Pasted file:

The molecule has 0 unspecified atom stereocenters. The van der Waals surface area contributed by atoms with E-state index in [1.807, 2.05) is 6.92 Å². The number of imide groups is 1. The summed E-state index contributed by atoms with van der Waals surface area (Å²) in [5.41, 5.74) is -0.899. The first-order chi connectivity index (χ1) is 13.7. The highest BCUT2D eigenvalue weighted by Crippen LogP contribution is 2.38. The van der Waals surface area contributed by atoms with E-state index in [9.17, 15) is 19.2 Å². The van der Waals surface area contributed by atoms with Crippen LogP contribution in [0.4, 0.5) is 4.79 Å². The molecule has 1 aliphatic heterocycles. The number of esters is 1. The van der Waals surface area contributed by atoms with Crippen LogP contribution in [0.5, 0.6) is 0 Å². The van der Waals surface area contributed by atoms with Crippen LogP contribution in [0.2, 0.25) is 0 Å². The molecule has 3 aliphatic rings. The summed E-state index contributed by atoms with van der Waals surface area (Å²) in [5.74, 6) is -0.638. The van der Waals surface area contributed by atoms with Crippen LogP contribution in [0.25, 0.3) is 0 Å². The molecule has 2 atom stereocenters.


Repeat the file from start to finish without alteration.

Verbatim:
The molecule has 0 unspecified atom stereocenters. The van der Waals surface area contributed by atoms with E-state index in [1.807, 2.05) is 6.92 Å². The number of imide groups is 1. The summed E-state index contributed by atoms with van der Waals surface area (Å²) in [5.41, 5.74) is -0.899. The first-order chi connectivity index (χ1) is 13.7. The highest BCUT2D eigenvalue weighted by Crippen LogP contribution is 2.38. The van der Waals surface area contributed by atoms with E-state index in [9.17, 15) is 19.2 Å². The van der Waals surface area contributed by atoms with Crippen LogP contribution in [0.4, 0.5) is 4.79 Å². The molecule has 1 aliphatic heterocycles. The number of esters is 1. The van der Waals surface area contributed by atoms with Crippen LogP contribution in [0.5, 0.6) is 0 Å². The van der Waals surface area contributed by atoms with Crippen LogP contribution in [0.2, 0.25) is 0 Å². The molecule has 3 aliphatic rings. The summed E-state index contributed by atoms with van der Waals surface area (Å²) in [5.74, 6) is -0.638. The van der Waals surface area contributed by atoms with Crippen LogP contribution in [0.25, 0.3) is 0 Å². The molecule has 2 atom stereocenters.